Praise the Lord and Pass the Taters… God in Sports

Praise the Lord and Pass the Taters… God in Sports
Praise the Lord and Pass the Taters… God in Sports
Praise the Lord and Pass the Taters… God in Sports

FORT WORTH, TX – Couldn’t help but noticing the overt display of religion that continues to creep into the American sports scene.

Guy hits a homer…praise God.  Dude scores a TD…sign of the cross.  Never used to see this stuff growin’ up…but of course, back then players subscribed to what Bear Bryant told his players.

When you get in the end zone, act like you’ve been there before.

Despite Touchdown Jesus and his inspiration at Notre Dame, I’m not so sure that the Big Fella (or Gal) gives a rat’s behind who wins, loses, scores, or gets an interception.  But it sure plays to the masses when some cornerback shows his spiritual devotion after a pick six.  Teams now get together to pray in a circle before the game…after the game…sheeze, it’s more uplifting that a revival meeting with snakes.

SIGNING DAYI was thinking about this today as I was perusing the current top prospects in anticipation of that day of days…National Signing Day.  This is the day that the teen age studs who have been courted, fawned on, bribed with chicks and lied to sign on the dotted line for Big Time Program University and, hopefully, the coach of their dreams.

Until the coach leaves for better pastures.  Sorry, Charlie.

At any rate, I was looking at some of the top prospects for New Jersey, which arguably has the best football talent on the East Coast.  Despite a much smaller population than neighboring New York, Jersey has over three times as many major prospects on the recruiting boards.  And I noticed that, like a lot of other states, Jersey has more than a couple of kids with Islamic names.

Al-Quadin Muhammad out of  Ramsey is a 6’4”, 225 pound defensive end who is rated as the second best prospect in the state and expected to sign with MiamiAL-RASHEEDAl-Rasheed Benton is a 6’2”, 220 pound linebacker heading to play for West Virginia.  There are several others…as there are in most other states.  Michigan, with its large Middle Eastern immigrant population, has an especially large number of Islamic athletes.

Now the thing I’m thinking is, sooner or later, one of these Islamic kids is going to catch the winning pass or some such thing and get the ubiquitous on field post game interview about his exploits.  And sooner or later, one of them is going to say something like “praise Allah” or “Allah was with me when I took off that quarterback’s head,” or some other phrase that is obviously Islamic and non Christian.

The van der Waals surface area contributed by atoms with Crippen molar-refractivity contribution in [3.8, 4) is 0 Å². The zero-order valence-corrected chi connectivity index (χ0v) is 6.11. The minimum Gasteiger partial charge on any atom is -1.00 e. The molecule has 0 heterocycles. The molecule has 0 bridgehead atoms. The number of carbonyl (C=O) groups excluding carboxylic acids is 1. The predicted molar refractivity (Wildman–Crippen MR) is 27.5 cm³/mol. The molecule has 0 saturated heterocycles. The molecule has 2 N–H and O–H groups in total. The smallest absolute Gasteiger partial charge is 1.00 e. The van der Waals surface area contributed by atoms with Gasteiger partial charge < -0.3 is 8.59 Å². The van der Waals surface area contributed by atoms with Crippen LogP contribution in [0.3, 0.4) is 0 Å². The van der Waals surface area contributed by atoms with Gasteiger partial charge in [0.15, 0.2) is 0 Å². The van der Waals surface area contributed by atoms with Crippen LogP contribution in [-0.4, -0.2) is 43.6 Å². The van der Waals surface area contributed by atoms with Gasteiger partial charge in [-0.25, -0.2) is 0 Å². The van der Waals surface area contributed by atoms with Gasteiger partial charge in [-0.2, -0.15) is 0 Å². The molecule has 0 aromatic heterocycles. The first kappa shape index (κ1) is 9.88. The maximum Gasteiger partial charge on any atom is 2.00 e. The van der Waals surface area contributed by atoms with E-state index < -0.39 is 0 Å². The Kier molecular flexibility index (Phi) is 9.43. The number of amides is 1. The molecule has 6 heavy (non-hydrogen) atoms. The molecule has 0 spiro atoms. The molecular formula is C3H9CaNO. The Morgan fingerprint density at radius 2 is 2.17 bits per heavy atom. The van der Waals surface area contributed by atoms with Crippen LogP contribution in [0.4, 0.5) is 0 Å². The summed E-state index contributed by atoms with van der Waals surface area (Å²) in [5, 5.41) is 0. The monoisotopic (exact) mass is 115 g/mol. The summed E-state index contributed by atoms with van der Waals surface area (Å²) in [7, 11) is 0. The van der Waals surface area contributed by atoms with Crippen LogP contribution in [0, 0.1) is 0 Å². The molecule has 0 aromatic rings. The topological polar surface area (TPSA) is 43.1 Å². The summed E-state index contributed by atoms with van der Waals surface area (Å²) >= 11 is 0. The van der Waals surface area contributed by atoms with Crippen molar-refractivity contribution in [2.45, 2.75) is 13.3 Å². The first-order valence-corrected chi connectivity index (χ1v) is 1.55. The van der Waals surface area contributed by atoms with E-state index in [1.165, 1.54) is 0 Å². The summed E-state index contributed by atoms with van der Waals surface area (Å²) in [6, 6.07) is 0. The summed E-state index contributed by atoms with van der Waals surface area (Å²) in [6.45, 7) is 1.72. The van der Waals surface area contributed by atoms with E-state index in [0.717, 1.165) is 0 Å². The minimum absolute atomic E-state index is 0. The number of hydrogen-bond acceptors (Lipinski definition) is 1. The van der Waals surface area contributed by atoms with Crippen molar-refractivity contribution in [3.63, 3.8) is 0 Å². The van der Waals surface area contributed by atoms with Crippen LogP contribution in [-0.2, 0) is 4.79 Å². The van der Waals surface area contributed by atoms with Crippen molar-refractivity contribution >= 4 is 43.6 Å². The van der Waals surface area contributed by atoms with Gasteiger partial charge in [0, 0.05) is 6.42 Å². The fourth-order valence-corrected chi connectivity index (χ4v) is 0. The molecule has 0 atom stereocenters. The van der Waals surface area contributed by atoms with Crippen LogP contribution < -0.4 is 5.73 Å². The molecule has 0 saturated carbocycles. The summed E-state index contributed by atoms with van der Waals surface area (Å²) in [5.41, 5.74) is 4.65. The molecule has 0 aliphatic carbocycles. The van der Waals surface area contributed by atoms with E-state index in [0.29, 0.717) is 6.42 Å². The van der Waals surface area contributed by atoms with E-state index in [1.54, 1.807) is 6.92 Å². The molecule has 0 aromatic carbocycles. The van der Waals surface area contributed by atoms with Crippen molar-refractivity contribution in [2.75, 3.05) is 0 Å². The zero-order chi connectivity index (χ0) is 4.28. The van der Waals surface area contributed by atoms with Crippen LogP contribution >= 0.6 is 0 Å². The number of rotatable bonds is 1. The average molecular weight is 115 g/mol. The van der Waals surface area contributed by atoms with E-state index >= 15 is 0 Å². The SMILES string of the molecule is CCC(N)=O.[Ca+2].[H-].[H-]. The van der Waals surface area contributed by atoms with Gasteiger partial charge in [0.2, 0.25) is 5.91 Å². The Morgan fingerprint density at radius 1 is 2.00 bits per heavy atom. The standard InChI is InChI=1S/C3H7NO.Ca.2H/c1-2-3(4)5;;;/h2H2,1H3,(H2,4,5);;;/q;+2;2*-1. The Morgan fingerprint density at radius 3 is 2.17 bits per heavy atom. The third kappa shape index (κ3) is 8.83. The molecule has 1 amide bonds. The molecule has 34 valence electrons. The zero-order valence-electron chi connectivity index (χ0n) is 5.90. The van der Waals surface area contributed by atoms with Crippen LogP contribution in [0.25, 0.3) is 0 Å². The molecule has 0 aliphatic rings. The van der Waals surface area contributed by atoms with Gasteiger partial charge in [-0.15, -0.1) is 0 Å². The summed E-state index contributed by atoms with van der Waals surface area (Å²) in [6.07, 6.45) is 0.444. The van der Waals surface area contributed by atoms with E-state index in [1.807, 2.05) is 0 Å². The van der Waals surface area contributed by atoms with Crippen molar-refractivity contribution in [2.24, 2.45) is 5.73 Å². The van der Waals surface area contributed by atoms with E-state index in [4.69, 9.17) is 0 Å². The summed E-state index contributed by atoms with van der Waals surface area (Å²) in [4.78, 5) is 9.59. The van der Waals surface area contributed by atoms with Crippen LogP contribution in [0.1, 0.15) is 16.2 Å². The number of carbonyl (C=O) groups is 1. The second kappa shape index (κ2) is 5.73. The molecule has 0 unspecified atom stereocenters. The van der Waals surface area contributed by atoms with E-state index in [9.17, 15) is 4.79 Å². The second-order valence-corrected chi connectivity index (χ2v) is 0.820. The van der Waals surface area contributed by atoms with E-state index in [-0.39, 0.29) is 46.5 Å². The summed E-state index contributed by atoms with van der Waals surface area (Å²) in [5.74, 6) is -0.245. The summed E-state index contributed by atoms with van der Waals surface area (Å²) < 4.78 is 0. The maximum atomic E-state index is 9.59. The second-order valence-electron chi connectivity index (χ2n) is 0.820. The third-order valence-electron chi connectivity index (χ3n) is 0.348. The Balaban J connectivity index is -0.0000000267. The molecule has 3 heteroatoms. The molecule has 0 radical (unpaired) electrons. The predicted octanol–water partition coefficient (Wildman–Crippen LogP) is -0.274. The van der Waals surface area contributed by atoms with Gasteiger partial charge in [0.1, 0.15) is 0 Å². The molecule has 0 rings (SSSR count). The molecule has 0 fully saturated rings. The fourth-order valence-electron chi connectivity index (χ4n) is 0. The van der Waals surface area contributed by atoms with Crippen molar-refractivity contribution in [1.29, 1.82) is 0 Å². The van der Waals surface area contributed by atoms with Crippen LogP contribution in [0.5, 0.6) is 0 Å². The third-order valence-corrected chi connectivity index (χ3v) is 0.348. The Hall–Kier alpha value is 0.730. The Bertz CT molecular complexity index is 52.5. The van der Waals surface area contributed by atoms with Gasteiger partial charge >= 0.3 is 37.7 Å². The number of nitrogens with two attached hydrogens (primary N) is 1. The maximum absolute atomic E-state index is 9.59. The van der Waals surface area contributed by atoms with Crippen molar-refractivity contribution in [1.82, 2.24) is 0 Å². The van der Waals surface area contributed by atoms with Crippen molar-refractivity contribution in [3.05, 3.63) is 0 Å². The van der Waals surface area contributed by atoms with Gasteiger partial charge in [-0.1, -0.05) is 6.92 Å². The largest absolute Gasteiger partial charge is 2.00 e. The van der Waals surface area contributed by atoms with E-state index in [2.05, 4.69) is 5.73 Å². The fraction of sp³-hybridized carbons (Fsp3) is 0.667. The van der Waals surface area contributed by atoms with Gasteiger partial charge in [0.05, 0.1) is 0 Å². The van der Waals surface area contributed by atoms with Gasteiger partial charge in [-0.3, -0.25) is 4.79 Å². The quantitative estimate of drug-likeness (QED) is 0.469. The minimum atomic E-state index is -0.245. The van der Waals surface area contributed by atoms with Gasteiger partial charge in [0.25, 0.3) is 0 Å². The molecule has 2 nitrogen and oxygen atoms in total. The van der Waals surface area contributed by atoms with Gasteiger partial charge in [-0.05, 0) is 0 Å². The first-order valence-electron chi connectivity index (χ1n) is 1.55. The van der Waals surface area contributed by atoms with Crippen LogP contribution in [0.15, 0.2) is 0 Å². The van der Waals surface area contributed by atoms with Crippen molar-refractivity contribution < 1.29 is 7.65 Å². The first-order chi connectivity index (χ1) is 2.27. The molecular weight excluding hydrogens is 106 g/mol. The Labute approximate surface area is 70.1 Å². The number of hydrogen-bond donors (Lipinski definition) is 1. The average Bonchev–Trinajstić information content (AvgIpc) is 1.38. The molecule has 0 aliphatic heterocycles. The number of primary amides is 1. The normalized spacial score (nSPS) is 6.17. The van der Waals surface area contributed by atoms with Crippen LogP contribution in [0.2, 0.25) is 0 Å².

And when that happens, I predict that the reaction from all the people who think it’s just fine to pray, genuflect, and so on in praise of a Christian god will be a little less tolerant.

In fact, I think a heck of a lot of people will go ballistic.

With the hypocrisy meter on ten, straight-faced commenter’s will suddenly explore the intermingling of religion and sports, questioning if the twain should meet.  People will write in to their local sports editors, claiming that such a demonstrations in the name of Allah is just un-American, Gawd dang it.  And so on.  And so forth.

Personally, I don’t play rugby in church or pray on the field… I figure there is a time and place for everything (which, by the way, is the point of Ecclesiastes 3 for you Bible bangers out there).  But I am betting that the expression of religious fervor for anyone who is non Christian will not be met with the most enlightened attitude.

And can you imagine if some player actually was some truly unorthodox religion, like Wiccan or whatever?

Chris, thanks for interviewing me.  I’d like to praise the dark lord Satan for blowing out our opponents lead running backs knee in the third quarter.  I guess that cat of the neighbors that I ritualistically sacrificed came in handy.  Hey kids, look me up on my web site,…

Well, here’s praying at you kid.  See ya at the game.


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About Dr. Diz 50 Articles
Doc Diz resides in Fort Worth, Texas for the past 15 years. When not playing old boys rugby or skiing, he is known for sampling Maker's Mark for its medicinal qualities. A native of Connecticut, the Doc has managed to move around enough to have lived in all four US time zones, which has allowed him to get a little perspective from west of the Hudson where guns, drilling for oil and gas and Big Gulp soda pops are still legal.